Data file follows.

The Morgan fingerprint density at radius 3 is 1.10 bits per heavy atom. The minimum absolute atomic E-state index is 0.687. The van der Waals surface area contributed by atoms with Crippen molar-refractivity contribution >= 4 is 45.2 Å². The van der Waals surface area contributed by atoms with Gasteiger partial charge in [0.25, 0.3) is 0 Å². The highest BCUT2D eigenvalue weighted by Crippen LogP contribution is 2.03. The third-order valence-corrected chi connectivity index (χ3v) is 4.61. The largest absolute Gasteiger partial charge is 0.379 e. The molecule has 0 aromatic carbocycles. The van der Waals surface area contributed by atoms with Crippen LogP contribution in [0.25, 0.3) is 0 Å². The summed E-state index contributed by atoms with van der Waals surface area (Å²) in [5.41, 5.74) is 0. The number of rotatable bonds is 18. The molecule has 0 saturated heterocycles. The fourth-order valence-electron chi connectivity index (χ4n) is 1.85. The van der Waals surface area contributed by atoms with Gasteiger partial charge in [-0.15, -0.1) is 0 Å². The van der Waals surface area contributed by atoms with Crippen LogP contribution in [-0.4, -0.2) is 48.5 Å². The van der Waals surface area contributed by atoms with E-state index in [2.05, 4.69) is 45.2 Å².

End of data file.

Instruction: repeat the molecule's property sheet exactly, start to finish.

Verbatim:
The Morgan fingerprint density at radius 3 is 1.10 bits per heavy atom. The minimum absolute atomic E-state index is 0.687. The van der Waals surface area contributed by atoms with Crippen molar-refractivity contribution >= 4 is 45.2 Å². The van der Waals surface area contributed by atoms with Gasteiger partial charge in [0.25, 0.3) is 0 Å². The highest BCUT2D eigenvalue weighted by Crippen LogP contribution is 2.03. The third-order valence-corrected chi connectivity index (χ3v) is 4.61. The largest absolute Gasteiger partial charge is 0.379 e. The molecule has 0 aromatic carbocycles. The van der Waals surface area contributed by atoms with Crippen LogP contribution in [0.25, 0.3) is 0 Å². The summed E-state index contributed by atoms with van der Waals surface area (Å²) in [5.41, 5.74) is 0. The number of rotatable bonds is 18. The molecule has 0 saturated heterocycles. The fourth-order valence-electron chi connectivity index (χ4n) is 1.85. The van der Waals surface area contributed by atoms with Gasteiger partial charge in [-0.15, -0.1) is 0 Å². The van der Waals surface area contributed by atoms with Crippen LogP contribution in [-0.4, -0.2) is 48.5 Å². The van der Waals surface area contributed by atoms with E-state index in [2.05, 4.69) is 45.2 Å².